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    Julina Ongkasuwan, Eric H. Chiou, editors.
    This text provides the reader with a comprehensive understanding of pediatric swallowing and presents a practical, evidence-based approach to the diagnosis and management of swallowing difficulties in children. It highlights particular clinical challenges and controversies in the management of pediatric dysphagia. Part one of the text begins with an overview of the anatomy and physiology of swallowing, with a focus on normal development as we currently understand it. It also discusses new information regarding reflexive interactions between the larynx and esophagus that potentially influence swallowing, and the advantages and limitations of currently available diagnostic modalities. It highlights current controversies regarding frame rate, radiation exposure, breastfeeding infants, and grading of studies, as well as current literature regarding medical and behavioral-based therapy options. Part two addresses specific diagnoses which can cause or be associated with dysphagia such as prematurity, velopharyngeal insufficiency, ankyloglossia, laryngeal clefts, laryngomalacia, vocal fold paralysis, and cricopharyngeal dysfunction; and explores the pathophysiology and treatment options for each. Anatomic, inflammatory, and neuromuscular esophageal causes of dysphagia are also evaluated as well as the impact of craniofacial anomalies, sialorrhea, and psychological factors on swallowing. As the most up-to-date text in this field, Pediatric Dysphagia: Challenges and Controversies will be a valuable reference guide for both learners and practitioners caring for these children. Comprehensive coverage addresses the full spectrum of dysphagia to strengthen the care provider's clinical evaluation and diagnostic decision-making skills. All chapters are written by experts in their fields and include the most up-to-date scientific and clinical information. It also incorporates the perspectives of multiple types of clinicians that care for these patients including otolaryngologists, gastroenterologists, pulmonologists, speech pathologists, occupational therapists, and lactation consultants.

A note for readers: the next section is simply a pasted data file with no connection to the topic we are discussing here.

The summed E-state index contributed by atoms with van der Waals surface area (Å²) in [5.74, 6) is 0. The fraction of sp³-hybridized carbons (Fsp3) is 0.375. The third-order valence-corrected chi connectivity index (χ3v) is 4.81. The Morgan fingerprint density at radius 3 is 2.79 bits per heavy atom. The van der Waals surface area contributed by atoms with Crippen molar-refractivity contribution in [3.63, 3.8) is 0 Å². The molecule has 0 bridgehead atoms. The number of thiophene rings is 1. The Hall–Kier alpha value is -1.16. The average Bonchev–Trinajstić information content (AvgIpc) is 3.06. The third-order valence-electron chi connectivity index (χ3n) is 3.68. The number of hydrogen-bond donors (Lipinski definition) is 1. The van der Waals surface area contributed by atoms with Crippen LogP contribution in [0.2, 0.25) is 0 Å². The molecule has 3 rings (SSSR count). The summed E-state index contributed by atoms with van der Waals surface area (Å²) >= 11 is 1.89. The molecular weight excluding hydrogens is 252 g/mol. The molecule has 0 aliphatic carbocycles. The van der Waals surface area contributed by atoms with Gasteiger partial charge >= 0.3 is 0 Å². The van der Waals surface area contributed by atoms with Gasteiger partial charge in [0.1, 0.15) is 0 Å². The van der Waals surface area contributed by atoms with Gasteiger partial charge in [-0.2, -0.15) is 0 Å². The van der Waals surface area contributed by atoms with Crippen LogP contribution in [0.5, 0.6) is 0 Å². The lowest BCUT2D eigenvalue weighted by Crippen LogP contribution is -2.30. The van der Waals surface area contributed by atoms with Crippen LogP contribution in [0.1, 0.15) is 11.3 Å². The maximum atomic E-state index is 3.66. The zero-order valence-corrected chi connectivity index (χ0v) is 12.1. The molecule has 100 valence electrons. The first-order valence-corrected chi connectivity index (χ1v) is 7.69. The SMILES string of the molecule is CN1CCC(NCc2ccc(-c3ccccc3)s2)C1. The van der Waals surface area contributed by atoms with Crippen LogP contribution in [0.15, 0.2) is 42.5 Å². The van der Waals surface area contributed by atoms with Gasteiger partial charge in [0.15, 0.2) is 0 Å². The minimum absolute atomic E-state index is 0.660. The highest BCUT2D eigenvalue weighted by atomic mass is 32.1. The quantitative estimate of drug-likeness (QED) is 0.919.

Digital Access  Springer 2018